And then, there is this tangent scenario that describes the Tsipras government as radical performance art project, its members sans cravats, wearing flip-flops to solemn Parliament meetings, dispensing with centuries-old diplomatic etiquette, courtesies, and protocols, treating the European political theater as a student sit-in, or occupy demonstration, and calling the lenders’ and European officials terrorists. It is a distinctly non-realist approach to the conduct of international relations. It gives us pose, because it does not cohere to what we understand as the effective art of diplomacy.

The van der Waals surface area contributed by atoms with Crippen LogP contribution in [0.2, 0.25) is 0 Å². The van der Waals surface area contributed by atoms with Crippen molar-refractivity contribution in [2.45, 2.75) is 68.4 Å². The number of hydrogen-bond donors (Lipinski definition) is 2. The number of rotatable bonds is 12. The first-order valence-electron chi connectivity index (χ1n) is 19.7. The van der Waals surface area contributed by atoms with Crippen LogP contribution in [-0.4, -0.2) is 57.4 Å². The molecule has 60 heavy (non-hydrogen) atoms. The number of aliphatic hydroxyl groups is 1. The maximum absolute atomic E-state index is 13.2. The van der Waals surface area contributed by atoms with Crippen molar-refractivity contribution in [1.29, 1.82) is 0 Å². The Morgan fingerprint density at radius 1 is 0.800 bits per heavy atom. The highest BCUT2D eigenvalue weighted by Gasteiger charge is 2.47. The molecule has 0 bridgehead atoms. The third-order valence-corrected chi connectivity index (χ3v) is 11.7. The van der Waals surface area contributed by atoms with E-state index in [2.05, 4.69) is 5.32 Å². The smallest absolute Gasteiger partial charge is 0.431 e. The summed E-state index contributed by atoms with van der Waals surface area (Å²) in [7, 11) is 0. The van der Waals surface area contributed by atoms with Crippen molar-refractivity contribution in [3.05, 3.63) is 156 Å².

There are significant issues with the Greek government’s negotiation narrative:
Its only referendum partners included the rightists-nationalists-anti-immigrant Independent Greeks, and the neo-Nazi Golden Dawn party, the members of which have been indicted for operating as an organized crime organization.
I by no means dismiss the tactics or deride practitioners of such unconventional tactics, because at the end of the day, what matters are results. If the intended result is a return to prosperity in terms of the EU political, regulatory, and economic conventions, then the Tsipras strategy and tactics are disastrous. If the intended result is a big break with the EU—regardless of whether it is over neoliberalism and markets dominance, austerity, or to assume control of the Greek state’s clientelistic culture—the strategy and tactics are spot on.